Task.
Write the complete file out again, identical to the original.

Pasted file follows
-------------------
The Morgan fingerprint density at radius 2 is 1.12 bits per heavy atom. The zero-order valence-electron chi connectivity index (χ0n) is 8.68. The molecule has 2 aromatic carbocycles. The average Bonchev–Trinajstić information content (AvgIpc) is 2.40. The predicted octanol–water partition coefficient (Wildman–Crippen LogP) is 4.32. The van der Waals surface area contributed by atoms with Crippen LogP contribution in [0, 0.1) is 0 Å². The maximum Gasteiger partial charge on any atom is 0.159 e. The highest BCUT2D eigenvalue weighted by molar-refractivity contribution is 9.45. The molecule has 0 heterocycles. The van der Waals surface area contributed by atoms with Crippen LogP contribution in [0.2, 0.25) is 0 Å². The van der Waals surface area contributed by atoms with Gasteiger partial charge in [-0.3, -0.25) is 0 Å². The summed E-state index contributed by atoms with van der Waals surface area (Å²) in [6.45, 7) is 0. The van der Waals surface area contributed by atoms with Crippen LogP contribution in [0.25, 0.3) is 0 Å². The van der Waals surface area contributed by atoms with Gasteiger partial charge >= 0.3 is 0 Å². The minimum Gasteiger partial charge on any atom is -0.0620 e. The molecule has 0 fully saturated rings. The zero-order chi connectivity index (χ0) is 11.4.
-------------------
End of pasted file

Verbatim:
The Morgan fingerprint density at radius 2 is 1.12 bits per heavy atom. The zero-order valence-electron chi connectivity index (χ0n) is 8.68. The molecule has 2 aromatic carbocycles. The average Bonchev–Trinajstić information content (AvgIpc) is 2.40. The predicted octanol–water partition coefficient (Wildman–Crippen LogP) is 4.32. The van der Waals surface area contributed by atoms with Crippen LogP contribution in [0, 0.1) is 0 Å². The maximum Gasteiger partial charge on any atom is 0.159 e. The highest BCUT2D eigenvalue weighted by molar-refractivity contribution is 9.45. The molecule has 0 heterocycles. The van der Waals surface area contributed by atoms with Crippen LogP contribution in [0.2, 0.25) is 0 Å². The van der Waals surface area contributed by atoms with Gasteiger partial charge in [-0.3, -0.25) is 0 Å². The summed E-state index contributed by atoms with van der Waals surface area (Å²) in [6.45, 7) is 0. The van der Waals surface area contributed by atoms with Crippen LogP contribution in [0.25, 0.3) is 0 Å². The van der Waals surface area contributed by atoms with Gasteiger partial charge >= 0.3 is 0 Å². The minimum Gasteiger partial charge on any atom is -0.0620 e. The molecule has 0 fully saturated rings. The zero-order chi connectivity index (χ0) is 11.4.